110 Stories by Ulrich Baer
New York Writes after September 11

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New York is a city of writers. And when the city was attacked on 9/11, its writers began to do what writers do, they began to look and feel and think and write, began to struggle to process an event unimaginable before, and even after, it happened. The work of journalists appeared immediately, in news reports, commentaries, and personal essays. But no single collection has yet recorded how New York writers of fiction, poetry, and dramatic prose have responded to 9/11.

Now, in 110 Stories, Ulrich Baer has gathered a multi-hued range of voices that convey, with vivid immediacy and heightened imagination, the shock and loss suffered in September. From a stunning lineup of 110 renowned and emerging writers-including Paul Auster, Lynne Sharon Schwartz, Edwidge Danticat, Vivian Gornick, Phillip Lopate, Dennis Nurkse, Melvin Bukiet, Susan Wheeler-these stories give readers not so much an analysis of what happened as the very shape and texture of a city in crisis, what it felt like to be here, the external and internal damage that the city and its inhabitants absorbed in the space and the aftermath of a few unforgettable hours. As A.M. Homes says in one of the book's eyewitness accounts, "There is no place to put this experience, no folder in the mental hard drive that says, 'catastrophe.' It is not something that you want to remember, not something that you want to forget." This collection testifies to the power of poetry and storytelling to preserve and give meaning to what seems overwhelming. It showcases the literary imagination in its capacity to gauge the impact of 9/11 on how we view the world.

Just as the stories of the World Trade towers were filled with people from all walks of life, the stories collected here reflect New York's true diversity, its boundless complexity and polyglot energy, its regenerative imagination, and its spirit of solidarity and endurance.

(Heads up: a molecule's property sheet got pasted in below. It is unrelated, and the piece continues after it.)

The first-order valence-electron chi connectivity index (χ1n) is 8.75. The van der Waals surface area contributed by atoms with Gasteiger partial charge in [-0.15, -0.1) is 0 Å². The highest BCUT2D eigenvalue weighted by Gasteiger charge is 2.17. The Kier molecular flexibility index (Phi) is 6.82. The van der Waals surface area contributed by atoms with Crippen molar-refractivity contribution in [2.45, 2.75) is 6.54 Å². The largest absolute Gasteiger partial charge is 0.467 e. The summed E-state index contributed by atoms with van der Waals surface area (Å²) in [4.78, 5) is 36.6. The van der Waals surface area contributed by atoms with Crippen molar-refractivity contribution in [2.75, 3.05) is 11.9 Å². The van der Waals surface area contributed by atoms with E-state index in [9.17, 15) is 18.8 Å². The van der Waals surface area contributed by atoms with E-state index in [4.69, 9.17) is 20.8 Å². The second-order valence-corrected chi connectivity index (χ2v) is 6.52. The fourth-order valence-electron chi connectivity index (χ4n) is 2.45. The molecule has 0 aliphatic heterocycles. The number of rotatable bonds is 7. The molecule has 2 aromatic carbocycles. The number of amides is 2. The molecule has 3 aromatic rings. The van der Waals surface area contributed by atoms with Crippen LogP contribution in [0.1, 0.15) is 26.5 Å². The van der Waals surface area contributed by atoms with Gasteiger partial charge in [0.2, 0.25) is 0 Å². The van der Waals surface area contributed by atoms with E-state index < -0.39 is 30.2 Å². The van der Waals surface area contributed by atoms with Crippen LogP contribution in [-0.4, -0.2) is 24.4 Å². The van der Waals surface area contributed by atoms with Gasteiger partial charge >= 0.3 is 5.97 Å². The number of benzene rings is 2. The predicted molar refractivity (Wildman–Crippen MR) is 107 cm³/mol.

The editor’s proceeds will be donated to charity. Cover art donated by Art Spiegelman.

List of Contributors: Humera Afridi, Ammiel Alcalay, Elena Alexander, Meena Alexander, Jeffery Renard Allen, Roberta Allen, Jonathan Ames, Darren Aronofsky, Paul Auster, Jennifer Belle, Jenifer Berman, Charles Bernstein, Star Black, Breyten Breytenbach, Melvin Jules Bukiet, Peter Carey, Lawrence Chua, Ira Cohen, Imraan Coovadia, Edwidge Danticat, Alice Elliot, Eric Darton, Lydia Davis, Samuel R. Delany, Maggie Dubris, Rinde Eckert, Janice Eidus, Masood Farivar, Carolyn Ferrell, Richard Foreman, Deborah Garrison, Amitav Ghosh, James Gibbons, Carol Gilligan, Thea Goodman, Vivian Gornick, Tim Griffin, Lev Grossman, John Guare, Sean Gullette, Jessica Hagedorn, Kimiko Hahn, Nathalie Handal, Carey Harrison, Joshua Henkin, Tony Hiss, David Hollander, A.M. Homes, Richard Howard, Laird Hunt, Siri Hustvedt, John Keene, John Kelly, Wayne Koestenbaum, Richard Kostelanetz, Guy Lesser, Jonathan Lethem, Jocelyn Lieu, Tan Lin, Sam Lipsyte, Phillip Lopate, Karen Malpede, Charles McNulty, Pablo Medina, Ellen Miller, Paul D. Miller/DJ Spooky, Mark Jay, Tova Mirvis, Albert Mobilio, Alex Molot, Mary Morris, Tracie Morris, Anna Moschovakis, Richard Eoin Nash, Josip Novakovich, Dennis Nurkse, Geoffrey O'Brien, Larry O'Connor, Robert Polito, Nelly Reifler, Rose-Myriam Réjouis, Roxana Robinson, Avital Ronell, Daniel Asa Rose, Joe Salvatore, Grace Schulman, Lynne Sharon Schwartz, Dani Shapiro, Akhil Sharma, Suzan Sherman, Jenefer Shute, Hal Sirowitz, Pamela Sneed, Chris Spain, Art Spiegelman, Catharine R. Stimpson, Liz Swados, Lynne Tillman, Mike Topp, David Trinidad, Val Vinokurov, Chuck Wachtel, Mac Wellman, Owen West, Rachel Wetzsteon, Susan Wheeler, Peter Wortsman, John Yau, Christopher Yu.

 

About Ulrich Baer

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EYAL PERETZ is Assistant Professor of Comparative Literature at Indiana University. He is the author of "Literature, Disaster, and the Enigma of Power: A Reading of 'Moby-Dick.'
 
Published August 4, 2004 by NYU Press. 344 pages
Genres: History, Political & Social Sciences, Literature & Fiction. Non-fiction

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Amitav Ghosh’s piece about Frank and Nicole De Martini, architects who worked in the Tower, is notable for its lucid observations and tucked-in emotion (even though Frank died trying to save others);

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Publishers Weekly

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Edited by Ulrich Baer, and drawing on the enormous resources of New York's literary community, 110 Stories: New York Writes After September 11 is a surprisingly supple commemoration of disaster.

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